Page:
communication. The Eighth Iowa, Major Root commanding, moved on, passing the pack-train and prisoners, and charging in column of fours down the road, which led through an almost impenetrable forest. The enemy had planted himself across this road and determined to hold it. The Eighth Iowa dashed upon them and drove them out, captured a number of prisoners and a large number of horses, and finally forced their way through. The enemy, however, who were dismounted and hidden in the dense woods on either side of the road closed upon the flanks of the charging column, severing and driving it either way.
The First Tennessee had been sent out to reconnoiter a right-hand road. The Fourth Kentucky, many of whom had no ammunition, were thrown into the woods on the right of the road, and General McCook, who was on the ground, ordered up a detachment of the Second Indiana on the left. This checked the enemy, who, though repeatedly attempting it, never emerged from the woods, but held tenaciously to his position there. Afterward the First Tennessee came up, and was placed in position on the left and in rear of the line so as to cover that flank. Shortly afterward a part of Colonel Harrison's brigade came up, relieved mine, and tried to make its way through, but failed. In the mean time the enemy was appearing on all side, and, as far as I could tell, we were completely surrounded. After Colonel Harrison's brigade had failed to open the road I proposed to the general commanding the division that I would take my brigade, or what was left, and try and find my way out. He consented, and the regiments were ordered to prepare for the movement. Colonel Dorr, who had been severely wounded the day previous, left the ambulance and gathered up the remnant of his gallant regiment. I rode out with Colonel Brownlow to a large open field through which I proposed to move and across which ran an impassable ditch. After some time I found a bridge by which it could be crossed, and ordered him to bring on his regiment, and sent an officer to bring on the remaining two. We had just crossed the bridge when the enemy made a furious attack on our lines just where I had left Colonel Dorr, with the Eighth Iowa Cavalry, and apprehending some difficulty in his getting out in the confusion, I halted the First Tennessee on a high ridge in the open ground beyond the ravine and formed it in line facing the enemy. In a short time the enemy were repulsed and the firing ceased. I saw the Fourth Kentucky coming up, followed by what I supposed was the Eighth Iowa, and immediately ordered Colonel Brownlow to move.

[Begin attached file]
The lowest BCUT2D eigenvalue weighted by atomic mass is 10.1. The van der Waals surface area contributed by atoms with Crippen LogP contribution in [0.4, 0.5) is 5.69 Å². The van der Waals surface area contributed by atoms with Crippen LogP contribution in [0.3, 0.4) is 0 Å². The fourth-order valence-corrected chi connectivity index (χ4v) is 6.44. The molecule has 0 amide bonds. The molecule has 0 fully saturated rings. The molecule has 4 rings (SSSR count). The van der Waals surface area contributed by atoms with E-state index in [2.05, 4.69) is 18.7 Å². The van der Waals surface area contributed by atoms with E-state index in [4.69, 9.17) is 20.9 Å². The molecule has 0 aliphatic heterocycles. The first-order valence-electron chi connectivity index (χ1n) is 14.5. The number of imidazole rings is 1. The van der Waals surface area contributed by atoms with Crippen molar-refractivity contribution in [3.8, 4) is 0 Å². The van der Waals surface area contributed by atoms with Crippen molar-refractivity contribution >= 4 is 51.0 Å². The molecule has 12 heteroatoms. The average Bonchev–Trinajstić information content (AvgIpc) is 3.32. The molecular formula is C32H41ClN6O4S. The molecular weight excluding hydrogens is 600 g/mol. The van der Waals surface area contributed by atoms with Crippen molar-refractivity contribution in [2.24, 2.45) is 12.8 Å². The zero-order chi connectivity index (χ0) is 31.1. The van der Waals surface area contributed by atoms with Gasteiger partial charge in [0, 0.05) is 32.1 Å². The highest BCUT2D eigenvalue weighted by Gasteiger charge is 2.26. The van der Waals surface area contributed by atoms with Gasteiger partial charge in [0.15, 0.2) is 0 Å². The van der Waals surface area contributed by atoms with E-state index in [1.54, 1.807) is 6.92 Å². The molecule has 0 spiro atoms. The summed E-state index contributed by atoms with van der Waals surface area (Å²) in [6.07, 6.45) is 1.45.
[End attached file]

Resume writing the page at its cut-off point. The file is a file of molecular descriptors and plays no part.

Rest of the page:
Passing through the woods, crossing the main road, either end of which was in possession of the enemy, we came to a road leading toward the river. Here Colonel Brownlow was directed to move on, while I halted with three orderlies to see that the Eighth Iowa followed. One of the orderlies I sent back to inform General McCook that we were out and the road clear. While I was waiting here, expecting the arrival of the Eighth Iowa, the rebels, who seemed to have discovered our movement, appeared on the road in rear of the part of my command that had passed. I determined to ride back, hurry up the Eighth Iowa, and, if possible, drive them off, but on reaching the main road I had crossed found it occupied by the enemy. I determined then, if possible, to join Brownlow, but after repeated attempts failed and found myself with by two orderlies alone, our horses, which had not been unsaddled since leaving camp, exhausted, and the enemy occupying all the roads that led to the river. On the following night one of the orderlies was